Dec 10, 2008
Climate change and microbes: influence in numbers
Microbes, it is safe to say, are sadly neglected in most discussions of climate science. Under our noses, but mostly invisible to the naked eye, these tiny organisms are easily overlooked. And yet there is nothing we human beings can do from one minute to the next that is not based on co-operative arrangements with our microbial partners. Our respiration, digestion, immune function, wellbeing and overall survival depend on microbes. All our food is produced in alliance with complex communities of the organisms, as are many other life-sustaining materials. In fact, 90% of the cells in our bodies are microbes, and 99% of the genes in our bodies reside in these microbes. Most of these microbes live in our digestive tract although they are also found on the skin and in all our bodily cavities.
Crucially, microbes have the capacity to alter the environment in profound and lasting ways. Historically they are the most effective geoengineers and biogeochemists. Life as we now know it could not have evolved without the dramatic rise in oxygen levels – the Great Oxidation Event – some 2.3 billion years ago. Although the causes of this relatively sudden increase in atmospheric oxygen remain shrouded in controversy, it is widely agreed that cyanobacteria in the oceans were the first organisms to produce oxygen: there is little doubt that these microbes played a major role.
Today, at any rate, microbes are the drivers of the oxygen cycle and an essential part of the nitrogen cycle. Before the development of the human chemical industry, microbes were the only agents capable of fixing atmospheric nitrogen for the chemical needs of higher plants and animals.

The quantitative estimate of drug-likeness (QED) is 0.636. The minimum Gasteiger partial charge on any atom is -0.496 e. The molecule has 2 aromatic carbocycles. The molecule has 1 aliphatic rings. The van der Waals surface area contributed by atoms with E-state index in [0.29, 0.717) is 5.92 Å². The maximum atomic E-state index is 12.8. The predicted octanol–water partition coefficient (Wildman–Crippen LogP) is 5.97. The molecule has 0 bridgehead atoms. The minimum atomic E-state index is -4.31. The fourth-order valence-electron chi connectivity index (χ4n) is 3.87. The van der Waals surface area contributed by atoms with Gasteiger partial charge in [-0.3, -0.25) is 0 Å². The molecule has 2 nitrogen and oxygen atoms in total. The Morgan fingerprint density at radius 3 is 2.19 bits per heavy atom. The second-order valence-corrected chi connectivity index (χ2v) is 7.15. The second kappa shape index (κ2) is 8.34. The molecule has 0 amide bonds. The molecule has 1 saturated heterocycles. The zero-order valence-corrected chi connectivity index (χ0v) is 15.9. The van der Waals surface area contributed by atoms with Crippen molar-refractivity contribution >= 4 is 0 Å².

Microbes could have various positive and negative feedback responses to temperature change, but the magnitudes of these are inadequately understood. This lack of knowledge is probably the reason why microbial activity is missing from most climate change models. Regardless of the reasons for this neglect, climate change models that fail to factor in microbial activities are manifestly inadequate.
Microbial decomposition of organic matter is crucial to the terrestrial carbon cycle. The same goes for the oceanic carbon cycle; simply put, microbes dominate. Some 93% of the Earth’s carbon dioxide is stored in the oceans, and oceans cycle about 90 billion tonnes of carbon dioxide per year, dwarfing the 6 billion tonnes or so generated by human activities. The mechanics of this oceanic carbon cycle are dominated by micro-, nano-, and picoplankton, including bacteria and archaea.1
Also crucial, but even less well understood, is the impact of marine viruses. There are estimated to be 4 × 1030 viruses in ocean waters, but such large numbers are unimaginable for most of us. We can try to picture the scale differently: if stretched end to end, marine viruses would span 10 million light years. That’s still pretty unimaginable. How about this: viral carbon is equivalent to the carbon in 75 million blue whales.
So those are the big numbers, but what is the impact of these viruses? Viruses may lyse, or break open, up to 50% of oceanic bacteria per day. In this way they significantly affect geochemistry on a global scale by altering the storage and respiration of organic and inorganic material.3 These effects may have both positive and negative impacts on the carbon cycle and global warming. Far too little is known about these processes, although progress is being made.
Take another example of microbial interaction: vast areas of Arctic and alpine tundra are warming due to climate change. As it heats up, the tundra is producing increasing quantities of methane. The main source of methane in permafrost soils is methanogenic (methane-producing) archaea, while the only known terrestrial sink is methanotrophic (methane-consuming) bacteria. The balance between these methane-generating and methane-absorbing processes is poorly understood, but since methane is a far more effective greenhouse gas than carbon dioxide, our understanding needs to improve, and quickly.